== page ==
With the Pacific Division title still up for grabs, it’s unfair to say that the Nashville Predators’ 2-0 win against the Dallas Stars killed the drama of matches like the Los Angeles Kings-San Jose Sharks home-and-home series. Still, the Predators’ pursuit of home ice advantage* sure made things a lot less interesting.
Playoff spots for the Phoenix Coyotes, Kings and Sharks.
The Stars would max out at 91 points, so the Predators hammered the final nail in their season. The Avalanche can only get 90, so they’re done too – and against a team that’s far less dangerous (although almost as dangerous lately).
Why there’s still some drama:
Again, the good news is that Pacific – and thus, the third seed – is still up for grabs. (Also, the seventh seed serves as a solid consolation prize.)
Sure, it’s not as thrilling as just about everyone fighting tooth-and-nail for a playoff spot, but notching the No. 3 spot can be a huge advantage – especially if the Vancouver Canucks and/or St. Louis Blues stumble in early playoff rounds. Still, it’s stunning to realize that the Stars could have been right there too if they took care of their late-season business.
* Nashville’s win and Detroit’s 2-1 loss to the New Jersey Devils means that the Predators only need a point to clinch the fourth seed and the huge (especially in negative way for the Red Wings) home ice advantage in their likely upcoming series. Of course, there’s also a chance the Chicago Blackhawks could slide into the fifth seed; check out this breakdown from On the Forecheck for all the headache-inducing details.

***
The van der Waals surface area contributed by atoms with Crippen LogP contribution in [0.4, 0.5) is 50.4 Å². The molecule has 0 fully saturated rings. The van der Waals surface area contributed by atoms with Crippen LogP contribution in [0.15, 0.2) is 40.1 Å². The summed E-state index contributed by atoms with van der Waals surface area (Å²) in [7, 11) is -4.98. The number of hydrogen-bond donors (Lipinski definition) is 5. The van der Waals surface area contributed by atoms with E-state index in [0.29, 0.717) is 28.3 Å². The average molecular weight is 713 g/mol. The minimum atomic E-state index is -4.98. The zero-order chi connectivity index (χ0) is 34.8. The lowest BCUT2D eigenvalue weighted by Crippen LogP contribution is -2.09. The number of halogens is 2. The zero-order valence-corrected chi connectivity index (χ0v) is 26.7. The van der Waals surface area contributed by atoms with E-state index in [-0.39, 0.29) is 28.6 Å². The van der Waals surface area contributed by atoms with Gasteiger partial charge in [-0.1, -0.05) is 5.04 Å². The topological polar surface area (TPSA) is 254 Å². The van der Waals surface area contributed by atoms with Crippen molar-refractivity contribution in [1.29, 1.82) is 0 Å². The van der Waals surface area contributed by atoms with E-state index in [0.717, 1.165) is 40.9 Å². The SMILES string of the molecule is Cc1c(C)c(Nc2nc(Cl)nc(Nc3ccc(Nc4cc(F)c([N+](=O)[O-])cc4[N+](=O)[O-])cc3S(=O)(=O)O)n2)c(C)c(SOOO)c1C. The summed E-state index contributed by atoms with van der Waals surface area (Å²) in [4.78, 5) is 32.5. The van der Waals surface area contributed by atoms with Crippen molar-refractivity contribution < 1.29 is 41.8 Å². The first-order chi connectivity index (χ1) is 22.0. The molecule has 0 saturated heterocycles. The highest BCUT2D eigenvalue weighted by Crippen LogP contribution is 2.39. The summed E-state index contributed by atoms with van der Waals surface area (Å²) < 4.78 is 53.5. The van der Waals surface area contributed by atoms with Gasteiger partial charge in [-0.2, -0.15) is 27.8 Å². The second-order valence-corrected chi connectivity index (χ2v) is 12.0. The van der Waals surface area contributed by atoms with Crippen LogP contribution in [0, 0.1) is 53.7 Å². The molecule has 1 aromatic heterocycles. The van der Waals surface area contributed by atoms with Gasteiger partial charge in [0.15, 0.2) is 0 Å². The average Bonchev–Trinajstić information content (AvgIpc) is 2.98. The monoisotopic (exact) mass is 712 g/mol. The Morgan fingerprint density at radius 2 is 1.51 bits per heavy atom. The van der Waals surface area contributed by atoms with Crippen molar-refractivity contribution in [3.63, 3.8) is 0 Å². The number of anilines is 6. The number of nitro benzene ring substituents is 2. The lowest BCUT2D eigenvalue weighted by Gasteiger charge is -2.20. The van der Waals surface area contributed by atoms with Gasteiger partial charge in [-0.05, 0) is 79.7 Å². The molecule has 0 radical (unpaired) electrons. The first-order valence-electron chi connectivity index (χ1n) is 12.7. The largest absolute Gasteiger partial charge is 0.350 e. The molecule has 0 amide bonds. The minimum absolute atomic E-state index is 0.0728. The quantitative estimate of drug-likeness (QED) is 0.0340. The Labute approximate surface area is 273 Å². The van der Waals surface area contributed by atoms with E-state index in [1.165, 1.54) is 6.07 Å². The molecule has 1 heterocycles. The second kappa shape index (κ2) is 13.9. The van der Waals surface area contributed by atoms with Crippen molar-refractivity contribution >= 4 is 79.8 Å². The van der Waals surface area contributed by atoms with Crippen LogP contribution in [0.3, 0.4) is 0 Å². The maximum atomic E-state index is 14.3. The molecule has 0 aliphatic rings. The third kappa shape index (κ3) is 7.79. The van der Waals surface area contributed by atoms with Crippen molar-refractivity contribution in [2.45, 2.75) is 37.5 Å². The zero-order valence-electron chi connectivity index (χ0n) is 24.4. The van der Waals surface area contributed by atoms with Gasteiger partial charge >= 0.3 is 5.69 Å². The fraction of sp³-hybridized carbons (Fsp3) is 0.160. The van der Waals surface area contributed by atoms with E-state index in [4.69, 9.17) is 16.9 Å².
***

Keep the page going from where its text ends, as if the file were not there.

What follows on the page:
“Nope,” Dubinsky said. “You know, I’ve played the same way my whole career and I’m not going to change. The next time I have an opportunity to play (Crosby), I’m going to play him hard.”
In case you’re wondering, that next opportunity comes on Dec. 21 in Pittsburgh, assuming that both players are healthy and not suspended.
One can understand Dubinsky’s perspective, although such honesty would be that much more interesting if there’s another incident with Crosby. His initial reaction to the hit was interestingly candid, admitting that his “stick rode up” on his adversary.
Would that stance – which, from a harsher view, might seem flippant to Dubinsky’s critics – open the door for a bigger future bit of a discipline?
Maybe, maybe not … but at least his comments aren’t as inflammatory as what John Tortorella said (at least on the record).
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